Metro access continues to drive pricing, with newer Class A product on-Metro commanding a 35% premium over newer Class A product off-Metro; Class B/C saw an overall jump in asking rents this quarter driven by increases in Crystal City.

2. Technology is driving office demand, including in Arlington, but much of the tech talent is in Fairfax and Loudoun counties

Northern Virginia dominates the region’s tech office market and will continue to grow its leadership position, with a tech corridor solidifying from Data Center-centric Loudoun County, through the Toll Road and Tysons, and into RB Corridor and Crystal City…

Driven by the origins of tech in this market, neighborhoods west of Tysons offer the most access to talent, primarily along the Toll Road and into Loudoun County.

3. The Rosslyn-Ballston corridor has higher office rents, but “National Landing” — Crystal City, Pentagon City and Potomac Yard — has a bigger office development pipeline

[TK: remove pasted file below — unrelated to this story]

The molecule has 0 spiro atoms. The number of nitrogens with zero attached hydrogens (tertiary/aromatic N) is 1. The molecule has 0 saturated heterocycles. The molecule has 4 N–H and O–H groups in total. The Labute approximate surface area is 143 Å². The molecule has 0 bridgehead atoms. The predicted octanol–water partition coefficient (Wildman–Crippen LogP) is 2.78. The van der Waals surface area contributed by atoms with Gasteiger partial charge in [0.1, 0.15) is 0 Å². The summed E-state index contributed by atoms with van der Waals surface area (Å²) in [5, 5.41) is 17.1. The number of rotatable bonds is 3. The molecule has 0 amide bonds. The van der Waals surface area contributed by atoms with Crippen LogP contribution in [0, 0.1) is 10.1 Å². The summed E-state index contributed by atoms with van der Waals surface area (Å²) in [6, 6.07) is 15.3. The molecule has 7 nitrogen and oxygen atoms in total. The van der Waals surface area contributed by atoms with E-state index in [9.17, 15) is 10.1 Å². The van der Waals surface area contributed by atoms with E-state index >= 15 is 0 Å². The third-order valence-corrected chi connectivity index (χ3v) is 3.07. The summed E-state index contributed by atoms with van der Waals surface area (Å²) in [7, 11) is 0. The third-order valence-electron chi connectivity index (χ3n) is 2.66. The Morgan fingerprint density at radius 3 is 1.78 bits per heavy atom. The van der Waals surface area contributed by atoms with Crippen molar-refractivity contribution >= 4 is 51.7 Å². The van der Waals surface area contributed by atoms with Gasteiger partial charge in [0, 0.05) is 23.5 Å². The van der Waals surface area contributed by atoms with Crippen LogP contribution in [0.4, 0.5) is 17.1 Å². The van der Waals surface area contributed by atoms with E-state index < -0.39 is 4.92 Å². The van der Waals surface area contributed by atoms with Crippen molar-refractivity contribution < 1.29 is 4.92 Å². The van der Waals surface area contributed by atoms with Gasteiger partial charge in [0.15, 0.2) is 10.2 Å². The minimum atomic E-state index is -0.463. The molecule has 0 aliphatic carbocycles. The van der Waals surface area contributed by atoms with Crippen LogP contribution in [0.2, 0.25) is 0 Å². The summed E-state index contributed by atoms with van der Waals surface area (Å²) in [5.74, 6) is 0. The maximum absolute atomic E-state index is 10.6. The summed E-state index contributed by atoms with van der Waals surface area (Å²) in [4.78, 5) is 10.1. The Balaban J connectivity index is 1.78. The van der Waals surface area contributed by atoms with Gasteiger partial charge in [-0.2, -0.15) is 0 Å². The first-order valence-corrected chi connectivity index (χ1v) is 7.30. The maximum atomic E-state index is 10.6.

Tysons and the Toll Road offer the most scale for future ground-up development, holding 50% of the proposed office pipeline; meanwhile, inside the Beltway, greater Crystal City will form as a development hub for obvious reasons, while the RB Corridor’s future pipeline is minimal.

4. Expect rent increases to accelerate, as office buildings fill up following a decade of high vacancy

Submarkets continue to see minimal to no net effective rent growth versus a decade ago, driven by concessions remaining at peak levels, particularly as tenants are cross-shopping more than ever; however, we believe this trend is nearly over, particularly in Crystal City, RB Corridor and the Toll Road, due to market demand and tightening.

5. Defense contractors, a usual staple of Northern Virginia office demand, are not having as much of an impact on the market

The defense budget declined by $111 billion from 2011 to 2016, driving significant occupancy losses. However, the budget is surging again, up 16% since 2017…

Historically, when defense spending surges, absorption surges, and when it declines, occupancy declines; while this cycle is still early, it is already different. One reason – the major contractors all rightsized during the downturn and remain focused on efficiency in their space utilization.